Styles good enough to eat

Ja­pan’s de­sign­ers launch brands for taste­ful wear­able treats.

The Star Malaysia - Star2 - - LIVING - By MI­DORI YA­MA­MURA

CAKES, cook­ies, mac­arons ... all kinds of yummy-look­ing sweets are on a plate – but they’re not ed­i­ble. They are all ac­ces­sories.

Ac­ces­sories brands that spe­cialise in de­signs fea­tur­ing dec­o­ra­tive sweets have been launch­ing one af­ter an­other in Ja­pan re­cently.

Q-pot was es­tab­lished in 2002, re­leas­ing rings adorned with ganache-like nama-choco forms in­stead of gem­stones, and key­chains fea­tur­ing cookie-like ob­jects.

Q-pot de­signer Tadaaki Waka­matsu loves sweets. “I wanted to make prod­ucts that make people smile. They pick them up and say, ‘What’s this!?’ This kind of thing can be a good con­ver­sa­tion starter,” he says. A brand named Chi­maski fo­cuses on Ja­panese sweets and snacks. It makes ac­ces­sories that re­sem­ble pop­u­lar snacks such as arare rice crack­ers and kaki-no-tane rice snacks, which are shaped like per­sim­mon seeds.

Some brands even make ac­ces­sories us­ing real food. Ro­tari Parker coats real snacks such as pret­zels and pies with resin and uses them to cre­ate neck­laces and brooches.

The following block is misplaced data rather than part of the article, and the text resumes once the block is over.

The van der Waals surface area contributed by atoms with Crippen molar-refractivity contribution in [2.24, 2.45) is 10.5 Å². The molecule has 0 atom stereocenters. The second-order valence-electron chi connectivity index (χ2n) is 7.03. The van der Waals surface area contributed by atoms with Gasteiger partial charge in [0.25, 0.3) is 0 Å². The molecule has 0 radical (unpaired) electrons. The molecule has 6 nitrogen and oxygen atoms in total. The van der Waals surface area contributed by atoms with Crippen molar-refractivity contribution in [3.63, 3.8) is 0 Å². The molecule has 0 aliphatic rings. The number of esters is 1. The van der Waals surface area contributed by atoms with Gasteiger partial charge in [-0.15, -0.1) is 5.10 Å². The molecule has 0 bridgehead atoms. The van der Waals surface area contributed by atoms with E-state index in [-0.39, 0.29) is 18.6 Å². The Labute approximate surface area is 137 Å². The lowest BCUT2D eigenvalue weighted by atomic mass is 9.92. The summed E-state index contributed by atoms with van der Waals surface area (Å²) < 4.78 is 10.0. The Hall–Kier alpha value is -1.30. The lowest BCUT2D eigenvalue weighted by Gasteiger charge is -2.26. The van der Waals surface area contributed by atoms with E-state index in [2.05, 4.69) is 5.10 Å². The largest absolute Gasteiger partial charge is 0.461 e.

Ro­tari Parker de­signer Rie Hirota says: “I be­gan mak­ing them when I re­ceived hand­made cook­ies from my friend and wanted to keep them as my lucky charm.”

Sweets ac­ces­sories are pop­u­lar among women in their 20s and 30s.

Those who like to make sweets ac­ces­sories sell their works at ex­hi­bi­tion spa­ces ev­ery year.

But why use sweets, and not jewels?

Since an­cient times, gold, sil­ver and pre­cious stones have been used ex­trav­a­gantly for ac­ces­sories to show off the power and wealth of the wear­ers.

Af­ter the 1920s, this trend changed grad­u­ally. Chanel, for ex­am­ple, re­leased ac­ces­sories us­ing fake jewels, mak­ing gor­geous ac­ces­sories and fash­ion more ac­ces­si­ble to ev­ery­one.

Ac­ces­sories in the shape of sweets are sure to bring joy to many people and bring back fond child­hood mem­o­ries.

It’s prob­a­bly sim­i­lar to the com­fort and en­ergy boost we get from sweets when we’re feel­ing tired. – Yomi­uri Shim­bun/Asia News Net­work

Taste­ful or tasty?: Mac­aron and gin­ger­bread man key­chains are among the pop­u­lar items at Q-pot in Tokyo. — Pho­tos yomi­uri Shim­bun

ro­tari Parker’s cracker neck­lace is made from real snacks and is scent­less.

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